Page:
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Dean Michael Middleton, Hunter College, School of Education
By Dr. Pola Rosen


Dean Michael Middleton, Hunter College, School of Education
Dean Michael Middleton, Hunter College, School of Education

Q. With a new US president at the helm, what do you think the education landscape should emphasize?

I think about the educational landscape from two perspectives – policy and practice.  These two areas are interrelated, and both policymakers and practitioners can take action in the coming years to support the success of individuals, families and communities.

There are critical policy issues for us to grapple with as a new presidential administration begins, as there are with any transition of leadership.  Three important areas in which educators need to take a strong role in advocating politically for policies that support the achievement and well-being of every child are early education, enhancing the profession of education, and increasing resources.  First, we need to create policies that create more opportunities and support for our youngest children. High quality early childhood education is one of the most cost effective ways to support future success.  Next, we need to advocate for policies that enhance, not diminish, the professionalism of educators.  Advocacy for teachers includes focusing on support for high quality educator preparation and providing teachers with the resources and autonomy to act in the best interest of their students.  Finally, it is critical importance that we advocate for increasing funding and resources for our public schools and direct resources to the neediest communities and children.   Because economic and educational success are closely linked, policy makers can be reminded that better public schools create a strong economy and a strong economy creates better schools.

On the level of educational practice, there are several long-standing challenges for educators to continue grappling in the coming years. It is vital that we focus on creating cultures of high expectation and engagement for every child in order for them to achieve at their fullest potential.  Creating that strong academic climate also depends on supporting teachers, counselors and administrators who work with children every day to adopt innovative and effective practices.  We need to find ways to honor their professionalism and provide them with the resources and autonomy to act in the best interest of their students.  Finally, a critical need in practice is to transform classroom and school pedagogies to meet our society’s advancing knowledge and technologies.  As our world changes rapidly, schools and classrooms need to evolve as well to incorporate those technologies, create technologically literate citizens and prepare our youth to be informed, engaged citizens.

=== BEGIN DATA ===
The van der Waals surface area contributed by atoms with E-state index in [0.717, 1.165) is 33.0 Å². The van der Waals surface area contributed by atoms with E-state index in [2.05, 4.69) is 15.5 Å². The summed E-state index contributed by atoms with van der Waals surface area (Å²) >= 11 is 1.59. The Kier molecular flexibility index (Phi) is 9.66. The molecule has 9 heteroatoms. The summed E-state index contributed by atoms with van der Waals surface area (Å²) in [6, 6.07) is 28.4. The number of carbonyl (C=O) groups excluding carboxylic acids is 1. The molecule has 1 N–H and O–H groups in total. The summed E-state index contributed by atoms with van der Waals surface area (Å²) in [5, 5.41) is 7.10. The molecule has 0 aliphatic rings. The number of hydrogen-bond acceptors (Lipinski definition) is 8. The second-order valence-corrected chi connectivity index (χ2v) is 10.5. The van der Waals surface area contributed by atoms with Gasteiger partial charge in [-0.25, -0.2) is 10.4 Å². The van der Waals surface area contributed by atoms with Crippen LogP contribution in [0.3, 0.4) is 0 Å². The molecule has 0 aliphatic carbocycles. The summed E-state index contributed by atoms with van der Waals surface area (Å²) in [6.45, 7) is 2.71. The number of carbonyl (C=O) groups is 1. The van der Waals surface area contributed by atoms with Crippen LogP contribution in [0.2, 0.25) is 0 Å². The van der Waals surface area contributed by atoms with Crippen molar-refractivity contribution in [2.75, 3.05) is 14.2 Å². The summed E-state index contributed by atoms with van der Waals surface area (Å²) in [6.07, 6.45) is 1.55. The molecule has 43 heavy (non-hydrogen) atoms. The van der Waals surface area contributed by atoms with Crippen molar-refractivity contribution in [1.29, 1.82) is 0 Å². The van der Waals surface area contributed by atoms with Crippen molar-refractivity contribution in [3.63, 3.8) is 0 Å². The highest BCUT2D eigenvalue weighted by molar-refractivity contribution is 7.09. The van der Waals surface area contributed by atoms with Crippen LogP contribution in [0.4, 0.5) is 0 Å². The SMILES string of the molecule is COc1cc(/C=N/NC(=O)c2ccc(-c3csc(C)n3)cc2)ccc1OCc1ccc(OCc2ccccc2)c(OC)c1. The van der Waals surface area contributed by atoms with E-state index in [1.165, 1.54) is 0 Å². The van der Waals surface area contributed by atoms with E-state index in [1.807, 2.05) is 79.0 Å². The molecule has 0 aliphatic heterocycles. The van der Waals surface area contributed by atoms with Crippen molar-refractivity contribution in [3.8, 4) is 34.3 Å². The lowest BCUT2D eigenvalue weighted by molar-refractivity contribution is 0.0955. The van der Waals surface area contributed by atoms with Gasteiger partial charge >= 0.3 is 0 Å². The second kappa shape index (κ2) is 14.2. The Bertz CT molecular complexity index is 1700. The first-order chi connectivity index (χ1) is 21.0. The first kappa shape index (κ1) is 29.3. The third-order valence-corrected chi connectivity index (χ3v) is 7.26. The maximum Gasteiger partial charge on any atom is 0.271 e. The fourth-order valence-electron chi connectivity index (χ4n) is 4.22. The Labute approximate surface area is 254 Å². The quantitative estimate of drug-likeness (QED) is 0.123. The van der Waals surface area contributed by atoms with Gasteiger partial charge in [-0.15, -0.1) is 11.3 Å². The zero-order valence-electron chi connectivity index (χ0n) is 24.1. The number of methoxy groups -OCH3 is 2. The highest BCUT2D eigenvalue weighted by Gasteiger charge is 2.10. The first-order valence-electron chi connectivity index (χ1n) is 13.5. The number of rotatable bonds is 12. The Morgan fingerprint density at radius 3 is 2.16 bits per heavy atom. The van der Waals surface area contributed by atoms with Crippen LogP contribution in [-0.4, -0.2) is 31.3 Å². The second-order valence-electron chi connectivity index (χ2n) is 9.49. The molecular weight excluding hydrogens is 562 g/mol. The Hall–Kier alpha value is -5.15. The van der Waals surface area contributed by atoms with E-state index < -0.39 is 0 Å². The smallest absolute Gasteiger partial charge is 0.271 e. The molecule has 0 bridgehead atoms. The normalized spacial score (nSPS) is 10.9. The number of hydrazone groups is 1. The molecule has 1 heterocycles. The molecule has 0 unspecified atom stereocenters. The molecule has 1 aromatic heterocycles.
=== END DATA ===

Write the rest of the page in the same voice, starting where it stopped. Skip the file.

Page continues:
Q. What do you think your main challenges will be and how do you plan to address them?

Leading a School of Education in a public university during times of decreasing resources, major societal change, and a shifting view of the education profession comes with several challenges. One area of focus for me is to grow and evolve our academic programs and research to meet the needs of our communities and the education profession.

It is vital that Schools of Education be involved as partners with our local communities, not simply as residents.  Our faculty and students have knowledge and skills that can improve our schools and communities as well as advance our students’ education when we work in partnership with them.  Effective partnerships that benefit both the School and the community rely upon improved communication and responsiveness.  As a newcomer to New York, I have to take the time to learn the educational landscape in the city and meet educators, educational policymakers and families.  Within our School, I also need to work with our faculty and staff to continually improve our programs so that we graduate students who are ready to meet the challenges of a complex city that has amazing assets and resources and is rapidly changing with greater economic, racial and linguistic diversity.  Our faculty members also need to be engaged and supported in focusing their scholarship and research on questions of importance to our local communities.  A second major focus is to maintain a focus of continuous improvement in our School.  As our understanding of professional preparation changes to include innovations such as teacher residency programs, support for new teachers in their first few years in the classroom, and using technology to support strong preparation, our School must evolve to adopt those innovations. 

Q. What is your take on the increasing presence or reliance on technology to complement or reinforce classroom instruction in various disciplines?

The technological changes in our society are advancing rapidly and have an impact on the way we think, learn and teach.  One amazing aspect of technological advancement is its power to generate new knowledge and products by bringing an expanded world of ideas and information into classrooms and schools.  However, we also know that having technology and technology products is not sufficient for improving student learning.  The assets of technology are only realized when they awaken the imagination, creativity and motivation of our youth.  Leveraging those technological assets requires shifting our pedagogies to emphasize problem solving, design-based thinking, critically consuming knowledge and community-based learning in classrooms.  In this way, our students can use technology to better understand real world phenomena, to investigate and report on compelling issues and problems and to generate and communicate new ideas to inform and improve our lives. #



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